Wonderful news for renters! If you’re a renter, it doesn’t matter where the tree was originally located, where it fell, etc. You are not responsible for removing a fallen tree under any circumstance because the responsibility is given to your landlord as they own the property, and you simply rent the space from them.
With that being said, you should still discuss any concerns or signs of determination with your landlord as soon as possible to ensure that they can treat or remove it before it causes any real harm to you, your family, or surrounding people.
If you’re a landlord?
If you’re a landlord, you have much of the same responsibility as a homeowner. This includes taking care of all the trees on your property and removing fallen trees when it comes to it. There is one major difference, however, and that is the added responsibility of your renters. It is your duty as their landlord to ensure their wellbeing and safety, and so it is also your duty to prevent trees from falling when possible (i.e., regular care and maintenance).
If you’re a neighbor?
The health of the tree that has fallen means everything in this scenario. For instance, if a dead or a dying tree falls onto your property from your neighbor’s property, then it is their responsibility to remove the fallen tree and take care of any other associated expenses. On the other hand, if the same tree that fell onto your property from your neighbor’s property was healthy, then it is your responsibility to remove it and cover expenses related to you and your property.
How Does the Soil Affect Trees in Trussville?
Sunlight isn’t all that is needed for the health and survival of our trees in Trussville landscapes. Soil plays a significant role in it as well, as the soil in our city is what provides the water and nutrients trees absorb through their roots for survival. Depending on the area and type of soil, certain trees grow and live better in different textures and series while others won’t grow in it at all.
In Alabama, the official state soil is the Bama series, which Soil Series describes as being “very deep, well-drained, moderately permeable soils.” This means that our soil is okay at absorbing and transmitting water although runoff can be a problem on occasion.
Does Weather Affect Tree Health in Trussville?
Weather does affect tree health in Trussville. In fact, even the most acclimated trees in our area could be severely damaged, weakened, or even killed by our weather. This is because the weather has its occasional extremes that even the strongest trees can’t combat. From heavy rains that bring down leaves and branches to natural disasters that can pull trees out of the ground or split them in half.
In Trussville, AL, some common natural disasters to hurt our trees’ health include severe thunderstorms, lightning, tornadoes, damaging winds, flooding winter storms, hurricanes, extreme heat, drought, and earthquakes.
What If Dead Trees Are Near Power Lines in Trussville?
There isn’t much that is more dangerous than homeowners taking care of a dead tree near a power line themselves. Not only can anything go wrong and cause major power outages for the area, but it also serves as a hazard for the homeowner doing the job, especially if they’re not trained and qualified in the field. Even many tree professionals have to have additional training to work with trees near power lines.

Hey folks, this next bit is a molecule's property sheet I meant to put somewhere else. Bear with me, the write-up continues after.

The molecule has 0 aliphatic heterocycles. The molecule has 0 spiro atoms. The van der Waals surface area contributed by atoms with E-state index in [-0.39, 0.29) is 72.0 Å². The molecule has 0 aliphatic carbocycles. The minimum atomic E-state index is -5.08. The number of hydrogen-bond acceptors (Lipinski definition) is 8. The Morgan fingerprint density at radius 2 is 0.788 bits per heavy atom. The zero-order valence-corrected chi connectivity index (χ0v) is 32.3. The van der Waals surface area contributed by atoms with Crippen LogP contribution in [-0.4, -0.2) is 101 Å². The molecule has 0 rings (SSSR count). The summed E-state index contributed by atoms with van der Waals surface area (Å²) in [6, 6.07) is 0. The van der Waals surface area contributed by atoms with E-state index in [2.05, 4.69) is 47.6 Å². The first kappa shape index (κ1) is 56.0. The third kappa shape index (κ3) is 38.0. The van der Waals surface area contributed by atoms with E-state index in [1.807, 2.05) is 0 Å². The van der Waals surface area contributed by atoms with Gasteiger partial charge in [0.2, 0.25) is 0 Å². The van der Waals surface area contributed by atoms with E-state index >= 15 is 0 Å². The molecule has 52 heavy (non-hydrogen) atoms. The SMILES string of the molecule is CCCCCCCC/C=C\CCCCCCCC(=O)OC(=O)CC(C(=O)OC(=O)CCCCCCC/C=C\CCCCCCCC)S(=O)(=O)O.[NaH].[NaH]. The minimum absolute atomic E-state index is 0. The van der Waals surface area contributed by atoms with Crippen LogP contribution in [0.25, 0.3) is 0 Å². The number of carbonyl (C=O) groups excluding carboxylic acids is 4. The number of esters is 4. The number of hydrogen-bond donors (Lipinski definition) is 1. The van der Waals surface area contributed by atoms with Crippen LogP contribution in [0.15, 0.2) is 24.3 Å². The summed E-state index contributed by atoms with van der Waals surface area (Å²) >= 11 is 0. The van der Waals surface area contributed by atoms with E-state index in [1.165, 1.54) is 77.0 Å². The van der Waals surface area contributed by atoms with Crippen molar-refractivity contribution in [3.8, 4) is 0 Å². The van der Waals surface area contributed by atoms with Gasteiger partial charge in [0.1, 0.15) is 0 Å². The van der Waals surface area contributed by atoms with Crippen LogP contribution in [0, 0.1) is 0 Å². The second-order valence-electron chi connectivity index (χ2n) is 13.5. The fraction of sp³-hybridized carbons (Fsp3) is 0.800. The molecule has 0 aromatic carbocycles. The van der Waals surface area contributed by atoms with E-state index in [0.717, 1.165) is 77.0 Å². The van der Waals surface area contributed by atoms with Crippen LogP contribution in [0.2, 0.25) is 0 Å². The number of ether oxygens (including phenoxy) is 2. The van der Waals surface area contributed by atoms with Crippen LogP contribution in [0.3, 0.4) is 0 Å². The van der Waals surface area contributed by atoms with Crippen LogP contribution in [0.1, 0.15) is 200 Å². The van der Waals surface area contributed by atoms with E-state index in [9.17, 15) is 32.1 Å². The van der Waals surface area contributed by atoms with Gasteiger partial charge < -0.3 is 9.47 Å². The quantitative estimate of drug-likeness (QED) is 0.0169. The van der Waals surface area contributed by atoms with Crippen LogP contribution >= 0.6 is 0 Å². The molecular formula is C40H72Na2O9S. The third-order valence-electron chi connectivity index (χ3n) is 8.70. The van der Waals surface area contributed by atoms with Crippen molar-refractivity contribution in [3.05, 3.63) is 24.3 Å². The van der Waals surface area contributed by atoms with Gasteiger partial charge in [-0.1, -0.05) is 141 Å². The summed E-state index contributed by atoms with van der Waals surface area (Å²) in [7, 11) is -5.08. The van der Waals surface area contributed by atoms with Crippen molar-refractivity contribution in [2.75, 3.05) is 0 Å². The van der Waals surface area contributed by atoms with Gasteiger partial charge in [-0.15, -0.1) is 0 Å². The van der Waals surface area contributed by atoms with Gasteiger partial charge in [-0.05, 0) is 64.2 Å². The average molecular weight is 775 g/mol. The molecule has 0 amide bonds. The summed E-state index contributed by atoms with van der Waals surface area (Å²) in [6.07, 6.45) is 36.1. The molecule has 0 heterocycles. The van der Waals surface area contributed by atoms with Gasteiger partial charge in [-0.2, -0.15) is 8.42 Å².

So if you notice a dead tree near a power line in Trussville, you should not do anything yourself, and you should immediately contact your electric company i.e., Tarrant Electric, Alabama Power, Total Electrical Services, or Southern Co Services Inc.
How Much Does Tree Removal Usually Cost in Trussville?
Residents in Trussville report paying on average $430 for a standard tree removal service, with costs going as low as $90 and as high as $850 in some cases. Although this is a good way to estimate your costs, this does not mean that you should expect the same. This is because the following cost factors can change your final costs dramatically depending on your specific needs.
The Height of Your Tree
The height of the tree you want to be removed from your property is one of the biggest causes for higher final costs. What many residents don’t consider is that the higher the tree, the more people, time, and equipment that will be needed to remove said tree. On the other hand, a tree significantly shorter than the standard 30-feet will help save you money down the road.
The position of your tree matters too. If your tree has already fallen over, it will likely save you as much as 50% of the cost of a still-standing tree because most of the job is already done. This can vary by location and the circumstances of the tree (i.e., where the tree landed, the dangers surrounding its fallen location, etc.).
Your Professional’s Hourly Rate
Many residents make the mistake of thinking no matter who does the job for them, they will be around the same price. While this may be the case for many professionals, you shouldn’t be surprised to see some major differences. This is because an experienced professional who has been in the field will rightfully make (and therefore cost you) much more than one who is new to the industry.
Experience aside, your professional should be licensed no matter what. We suggest doing a license search using an Alabama-specific online portal for verification.
Additional Service Costs
While not everyone will take advantage of additional services when they get their tree removed, it is still in your best interest to consider your options. For instance, many residents prefer to get tree protection treatments like injections for trees surrounding an infected one that is being removed or land and lot clearing to clear their property of any added yard waste. Either way, it’s always better to budget with an open mind in case you are interested.